PORTLAND, Ore. (KOIN) — A class action lawsuit filed Thursday is looking to stop Oregon counties from retaining entire tax foreclosure proceeds, arguing the practice violates the United States Constitution, according to court documents.

The lawsuit was filed in the Oregon U.S. District Court by three people whose properties were foreclosed on in Multnomah, Lane, and Yamhill counties, as first reported by The Oregonian. In addition to the three counties, Oregon Attorney General Ellen Rosenblum and Oregon Department of Revenue Director Betsy Imholt are also listed as defendants.

The plaintiffs argue that the counties violated federal law prohibiting the taking of private property without just compensation — citing the Fifth Amendment of the U.S. Constitution — along with laws against imposing excessive fines, court documents say.

The plaintiffs allege since at least May 2017, the counties retained the entirety of their foreclosure sale of properties, which they say is more than the amount of property taxes owed, rather than returning the surplus funds to the former property owners.

According to court documents, one of the plaintiffs owed over $31,000 in taxes and associated fees on his Springfield home. After Lane County foreclosed the property in March 2020, court documents say the county sold the home for around $118,500 – leaving $86,840 in surplus proceeds.

The second plaintiff owed over $11,000 on a Lafayette mobile home and after the home was foreclosed in 2019, Yamhill County sold the property for around $19,699, court documents show. The suit claims Yamhill County retained the $8,561 surplus.

According to court documents, the third plaintiff owed nearly $6,000 in taxes and associated fees on a parcel of land in Portland. After foreclosing the property, Multnomah County sold it for over $30,000 and retained a surplus of more than $24,000, court documents say.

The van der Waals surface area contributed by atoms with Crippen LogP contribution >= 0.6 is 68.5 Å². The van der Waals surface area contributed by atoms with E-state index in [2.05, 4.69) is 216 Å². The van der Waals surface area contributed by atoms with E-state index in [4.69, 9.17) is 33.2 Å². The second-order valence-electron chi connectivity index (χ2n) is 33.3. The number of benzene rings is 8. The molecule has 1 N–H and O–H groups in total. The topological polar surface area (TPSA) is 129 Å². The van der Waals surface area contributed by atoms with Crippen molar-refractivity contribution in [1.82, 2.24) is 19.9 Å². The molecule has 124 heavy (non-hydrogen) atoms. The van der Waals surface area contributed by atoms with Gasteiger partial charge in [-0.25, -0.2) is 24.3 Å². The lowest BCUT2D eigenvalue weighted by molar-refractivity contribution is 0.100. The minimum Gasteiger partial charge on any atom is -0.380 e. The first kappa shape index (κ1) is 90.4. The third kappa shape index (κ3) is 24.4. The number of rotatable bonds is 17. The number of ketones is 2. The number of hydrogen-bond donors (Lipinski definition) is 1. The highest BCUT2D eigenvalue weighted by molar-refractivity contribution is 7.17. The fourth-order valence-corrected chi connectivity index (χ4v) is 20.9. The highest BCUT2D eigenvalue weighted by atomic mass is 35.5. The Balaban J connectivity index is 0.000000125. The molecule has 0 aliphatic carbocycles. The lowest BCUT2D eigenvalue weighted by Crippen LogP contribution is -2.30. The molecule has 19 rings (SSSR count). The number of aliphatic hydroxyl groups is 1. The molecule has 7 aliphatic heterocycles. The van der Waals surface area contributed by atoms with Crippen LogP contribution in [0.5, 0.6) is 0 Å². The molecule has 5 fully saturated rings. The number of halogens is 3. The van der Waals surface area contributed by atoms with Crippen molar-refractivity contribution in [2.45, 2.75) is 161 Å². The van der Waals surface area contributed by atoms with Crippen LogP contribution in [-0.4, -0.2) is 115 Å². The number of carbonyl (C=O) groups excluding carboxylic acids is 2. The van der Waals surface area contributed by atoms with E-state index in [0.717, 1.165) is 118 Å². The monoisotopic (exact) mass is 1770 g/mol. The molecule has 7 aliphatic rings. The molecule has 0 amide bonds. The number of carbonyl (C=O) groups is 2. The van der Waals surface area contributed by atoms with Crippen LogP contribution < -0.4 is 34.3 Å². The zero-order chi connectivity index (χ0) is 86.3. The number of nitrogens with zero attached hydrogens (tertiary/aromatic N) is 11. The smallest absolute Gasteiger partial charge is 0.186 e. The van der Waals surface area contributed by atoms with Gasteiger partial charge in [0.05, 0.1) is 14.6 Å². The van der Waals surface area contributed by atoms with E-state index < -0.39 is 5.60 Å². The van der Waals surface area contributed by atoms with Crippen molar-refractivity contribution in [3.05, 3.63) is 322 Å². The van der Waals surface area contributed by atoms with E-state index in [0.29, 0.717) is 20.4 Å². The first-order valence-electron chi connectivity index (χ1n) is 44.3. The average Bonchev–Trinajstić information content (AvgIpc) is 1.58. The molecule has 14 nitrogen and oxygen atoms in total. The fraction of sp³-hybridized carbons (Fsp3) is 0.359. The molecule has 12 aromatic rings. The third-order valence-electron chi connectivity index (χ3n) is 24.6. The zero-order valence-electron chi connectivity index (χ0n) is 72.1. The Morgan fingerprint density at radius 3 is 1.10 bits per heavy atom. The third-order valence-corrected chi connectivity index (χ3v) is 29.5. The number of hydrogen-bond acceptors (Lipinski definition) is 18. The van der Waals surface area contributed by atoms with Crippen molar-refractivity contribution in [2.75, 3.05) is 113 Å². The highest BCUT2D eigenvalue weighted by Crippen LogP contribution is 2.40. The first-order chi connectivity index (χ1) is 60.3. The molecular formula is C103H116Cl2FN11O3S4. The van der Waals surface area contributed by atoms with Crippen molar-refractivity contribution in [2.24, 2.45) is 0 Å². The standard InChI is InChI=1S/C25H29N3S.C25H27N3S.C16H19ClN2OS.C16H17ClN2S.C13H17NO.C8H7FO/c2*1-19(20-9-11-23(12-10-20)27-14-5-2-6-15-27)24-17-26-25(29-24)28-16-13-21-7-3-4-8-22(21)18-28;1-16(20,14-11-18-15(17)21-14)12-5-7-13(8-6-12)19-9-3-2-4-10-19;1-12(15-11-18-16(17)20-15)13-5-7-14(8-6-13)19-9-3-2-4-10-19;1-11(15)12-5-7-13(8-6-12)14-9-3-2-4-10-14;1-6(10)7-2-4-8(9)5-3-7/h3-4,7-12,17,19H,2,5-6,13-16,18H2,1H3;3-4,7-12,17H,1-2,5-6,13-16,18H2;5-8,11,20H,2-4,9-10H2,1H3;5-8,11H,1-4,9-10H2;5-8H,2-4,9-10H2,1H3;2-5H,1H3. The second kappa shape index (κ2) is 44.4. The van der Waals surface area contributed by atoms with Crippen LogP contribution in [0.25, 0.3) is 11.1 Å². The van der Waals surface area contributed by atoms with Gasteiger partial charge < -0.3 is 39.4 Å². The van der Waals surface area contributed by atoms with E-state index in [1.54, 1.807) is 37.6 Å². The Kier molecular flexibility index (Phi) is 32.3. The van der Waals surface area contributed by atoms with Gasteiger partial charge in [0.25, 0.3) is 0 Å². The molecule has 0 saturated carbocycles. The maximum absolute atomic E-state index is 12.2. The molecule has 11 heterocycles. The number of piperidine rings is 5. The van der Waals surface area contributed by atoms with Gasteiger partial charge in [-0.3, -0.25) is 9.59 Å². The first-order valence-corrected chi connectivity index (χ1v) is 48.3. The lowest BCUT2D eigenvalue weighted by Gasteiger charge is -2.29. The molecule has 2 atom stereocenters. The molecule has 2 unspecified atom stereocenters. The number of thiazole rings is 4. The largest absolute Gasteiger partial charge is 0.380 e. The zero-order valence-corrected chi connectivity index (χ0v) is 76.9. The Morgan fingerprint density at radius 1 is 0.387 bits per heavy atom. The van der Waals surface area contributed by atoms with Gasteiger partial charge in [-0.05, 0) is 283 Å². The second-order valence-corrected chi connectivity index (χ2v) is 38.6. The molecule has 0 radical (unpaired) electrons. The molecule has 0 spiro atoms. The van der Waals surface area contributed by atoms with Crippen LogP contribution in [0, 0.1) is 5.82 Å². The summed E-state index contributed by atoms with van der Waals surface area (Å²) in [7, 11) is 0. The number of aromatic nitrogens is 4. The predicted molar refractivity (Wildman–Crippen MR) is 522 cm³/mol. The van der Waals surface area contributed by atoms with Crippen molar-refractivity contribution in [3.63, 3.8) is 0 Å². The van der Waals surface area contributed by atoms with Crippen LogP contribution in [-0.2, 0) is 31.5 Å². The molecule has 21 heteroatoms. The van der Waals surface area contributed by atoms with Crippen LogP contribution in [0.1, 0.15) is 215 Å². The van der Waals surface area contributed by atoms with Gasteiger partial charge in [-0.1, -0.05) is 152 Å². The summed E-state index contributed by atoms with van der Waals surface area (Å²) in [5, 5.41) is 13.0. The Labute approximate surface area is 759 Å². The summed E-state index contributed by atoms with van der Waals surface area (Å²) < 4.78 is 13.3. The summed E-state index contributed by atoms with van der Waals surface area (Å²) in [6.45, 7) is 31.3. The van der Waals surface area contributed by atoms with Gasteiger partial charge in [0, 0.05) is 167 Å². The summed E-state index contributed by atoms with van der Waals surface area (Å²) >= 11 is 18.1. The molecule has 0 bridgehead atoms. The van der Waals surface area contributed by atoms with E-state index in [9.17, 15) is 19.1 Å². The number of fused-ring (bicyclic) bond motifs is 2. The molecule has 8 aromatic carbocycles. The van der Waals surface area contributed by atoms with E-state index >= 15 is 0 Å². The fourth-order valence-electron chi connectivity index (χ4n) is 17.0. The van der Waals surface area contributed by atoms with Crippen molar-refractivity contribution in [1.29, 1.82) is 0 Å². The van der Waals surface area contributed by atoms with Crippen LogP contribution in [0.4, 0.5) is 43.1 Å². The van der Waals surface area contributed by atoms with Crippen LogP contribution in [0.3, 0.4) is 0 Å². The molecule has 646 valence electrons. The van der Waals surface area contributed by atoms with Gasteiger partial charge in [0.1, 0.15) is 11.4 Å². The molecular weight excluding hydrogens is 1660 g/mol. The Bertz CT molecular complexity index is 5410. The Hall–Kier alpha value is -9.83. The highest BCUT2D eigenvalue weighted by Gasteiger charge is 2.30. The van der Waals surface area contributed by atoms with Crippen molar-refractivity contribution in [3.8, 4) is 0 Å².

The suit alleges the three counties retained and distributed the surplus proceeds per ORS 275.275., which directs Oregon counties to retain and distribute the surplus proceeds.

However, in court documents, the plaintiffs cite the 2023 U.S. Supreme Court decision in Tyler v. Hennepin County. In that ruling, the court held that the “practice of a government retaining surplus proceeds without providing an adequate means for the former property owners to recover the surplus proceeds is a taking of private property for public use without just compensation in violation of the United States Constitution.”

The plaintiffs seek compensation for the taking of their private property and a declaration that ORS 275.275 is unconstitutional.

Multnomah County, Lane County, and the Oregon Department of Revenue told KOIN 6 News they do not comment on pending litigation.

KOIN 6 News has also reached out to Yamhill County and Attorney General Rosenblum for comment, but has not heard back.